We know the Spaniards shared their faith with the natives of the Philippines, whom they first referred to with disdain as indios. In Luzon and in the Visayas “the child of colonization was the Filipino,” and most of us owe our faith and culture to that historic tradition. In Mindanao, however, the “offspring of anti-colonization was the Moro.”

The Moros refused Spanish rule because they had perceived it as inextricable from Christianization. When the Spaniards came to conquer, often with the help of islanders from Luzon and the Visayas, they also came with the conviction that the “infidel” should be brought to the true faith. The Moros resisted in defense of their way of life, their traditions and their religion. They resisted in cunning, valor, and ferocity. They were never conquered.

But as we know, when the fathers of our Filipino nation had used the fruits of the European Enlightenment against the unenlightened European conqueror, when Emilio Aquinaldo had declared independence from Spain, and when the Malolos Constitution had amply demonstrated the Filipino to be educated, enlightened and skilled enough for self rule, independence was snatched away from the Filipinos through the Americans. At the end of the Spanish American War, Spain sold the Philippines that had won independence from it to the United States, and along with it the sovereign sultanates they had never conquered.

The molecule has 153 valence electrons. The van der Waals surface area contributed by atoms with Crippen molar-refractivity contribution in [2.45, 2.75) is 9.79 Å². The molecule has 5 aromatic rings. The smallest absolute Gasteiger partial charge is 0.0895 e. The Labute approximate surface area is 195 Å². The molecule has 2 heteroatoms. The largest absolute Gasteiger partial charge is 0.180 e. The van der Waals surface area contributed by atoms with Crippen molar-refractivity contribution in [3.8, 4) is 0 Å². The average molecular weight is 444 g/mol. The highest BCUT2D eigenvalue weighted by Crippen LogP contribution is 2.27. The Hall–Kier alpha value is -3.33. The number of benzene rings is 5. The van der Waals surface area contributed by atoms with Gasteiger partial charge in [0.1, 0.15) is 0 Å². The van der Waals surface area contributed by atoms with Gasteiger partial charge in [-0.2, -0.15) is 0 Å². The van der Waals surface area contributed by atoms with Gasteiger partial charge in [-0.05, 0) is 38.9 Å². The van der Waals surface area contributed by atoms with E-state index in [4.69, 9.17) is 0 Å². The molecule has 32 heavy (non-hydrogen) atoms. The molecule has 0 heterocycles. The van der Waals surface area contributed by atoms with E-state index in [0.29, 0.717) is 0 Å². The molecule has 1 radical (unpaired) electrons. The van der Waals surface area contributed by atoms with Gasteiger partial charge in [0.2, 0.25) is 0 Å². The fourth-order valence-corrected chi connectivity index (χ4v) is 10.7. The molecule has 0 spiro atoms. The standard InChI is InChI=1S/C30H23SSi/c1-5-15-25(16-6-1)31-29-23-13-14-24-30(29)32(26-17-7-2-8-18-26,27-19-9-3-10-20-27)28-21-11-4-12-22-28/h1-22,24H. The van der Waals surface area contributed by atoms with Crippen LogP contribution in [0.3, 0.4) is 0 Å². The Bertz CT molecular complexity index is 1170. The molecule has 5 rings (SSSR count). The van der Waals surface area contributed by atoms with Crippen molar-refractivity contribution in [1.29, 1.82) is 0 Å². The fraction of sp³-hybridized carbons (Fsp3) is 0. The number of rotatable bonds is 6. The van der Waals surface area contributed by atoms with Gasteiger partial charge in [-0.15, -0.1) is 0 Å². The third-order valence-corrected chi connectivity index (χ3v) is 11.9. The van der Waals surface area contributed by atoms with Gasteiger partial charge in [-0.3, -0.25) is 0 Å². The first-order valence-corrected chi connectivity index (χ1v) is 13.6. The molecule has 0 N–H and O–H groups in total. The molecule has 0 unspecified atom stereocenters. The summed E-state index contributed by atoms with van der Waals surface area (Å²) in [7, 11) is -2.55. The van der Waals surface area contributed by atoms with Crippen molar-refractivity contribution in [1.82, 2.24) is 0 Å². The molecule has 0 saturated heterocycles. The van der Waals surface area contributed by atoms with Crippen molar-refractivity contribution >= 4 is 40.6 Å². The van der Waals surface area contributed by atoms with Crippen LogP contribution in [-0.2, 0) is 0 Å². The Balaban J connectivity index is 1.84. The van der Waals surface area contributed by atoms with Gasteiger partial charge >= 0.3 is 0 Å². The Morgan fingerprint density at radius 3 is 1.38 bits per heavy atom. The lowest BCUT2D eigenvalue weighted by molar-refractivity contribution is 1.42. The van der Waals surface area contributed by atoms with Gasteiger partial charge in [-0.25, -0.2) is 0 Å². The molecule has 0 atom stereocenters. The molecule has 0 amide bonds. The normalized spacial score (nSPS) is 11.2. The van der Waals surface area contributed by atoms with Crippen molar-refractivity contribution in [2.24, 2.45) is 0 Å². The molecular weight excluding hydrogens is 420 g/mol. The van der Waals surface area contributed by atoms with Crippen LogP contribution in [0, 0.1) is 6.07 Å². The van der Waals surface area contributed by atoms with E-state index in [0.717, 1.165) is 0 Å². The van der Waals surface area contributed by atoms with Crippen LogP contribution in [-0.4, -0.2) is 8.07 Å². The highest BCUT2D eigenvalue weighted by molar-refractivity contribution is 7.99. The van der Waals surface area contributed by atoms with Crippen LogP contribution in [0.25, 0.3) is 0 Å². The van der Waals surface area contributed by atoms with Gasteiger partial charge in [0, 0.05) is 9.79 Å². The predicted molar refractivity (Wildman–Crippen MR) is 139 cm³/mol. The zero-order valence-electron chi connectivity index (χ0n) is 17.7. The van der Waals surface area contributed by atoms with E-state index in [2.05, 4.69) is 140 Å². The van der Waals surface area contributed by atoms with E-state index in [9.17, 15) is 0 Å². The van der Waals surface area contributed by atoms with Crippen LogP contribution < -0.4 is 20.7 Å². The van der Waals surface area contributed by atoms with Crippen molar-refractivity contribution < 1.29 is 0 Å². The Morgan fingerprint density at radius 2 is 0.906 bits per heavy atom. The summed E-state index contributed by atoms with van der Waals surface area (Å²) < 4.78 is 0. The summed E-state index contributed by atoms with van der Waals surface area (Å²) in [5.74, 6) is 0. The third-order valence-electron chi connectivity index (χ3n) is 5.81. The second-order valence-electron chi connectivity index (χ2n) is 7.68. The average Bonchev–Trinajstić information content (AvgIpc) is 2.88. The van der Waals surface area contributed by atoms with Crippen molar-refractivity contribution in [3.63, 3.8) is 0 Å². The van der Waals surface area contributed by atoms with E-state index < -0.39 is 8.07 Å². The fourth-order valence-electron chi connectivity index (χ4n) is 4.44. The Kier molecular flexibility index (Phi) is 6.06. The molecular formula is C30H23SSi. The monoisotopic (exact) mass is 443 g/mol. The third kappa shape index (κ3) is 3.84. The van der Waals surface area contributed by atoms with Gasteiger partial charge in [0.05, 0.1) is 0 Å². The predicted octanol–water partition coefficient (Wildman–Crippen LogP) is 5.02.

Ironically, it became part of the “manifest destiny” of American imperialists, whose nation had been born under the “self-evident” notion “that all men are created equal, that they are endowed by the Creator with certain inalienable rights, that among these are Life, Liberty and the pursuit of happiness,” to impose their notion of life, freedom and happiness and their imperial interests on the unequal Filipinos.

While it was relatively easy for the Filipinos of the north to be reconciled with American rule, it was not the case with the Moros. After a brief interlude of peace, when the Moros thought the Americans offered them more religious freedom than they had ever enjoyed under the Spaniards, the true colors of the Americans emerged.

Once he had conquered the Filipinos of the north, he turned to conquer the Moros of the south. It was the American manifest destiny to “civilize” the “savage” Moros and make them into “true Filipinos” – his “little brown brothers,” just like the Christian Filipinos of the north. With superior firepower and military might, their way of pacification was savage carnage and slaughter – as in the Battle of Bud Dajo and in the Battle of Bud Bagsak in Jolo.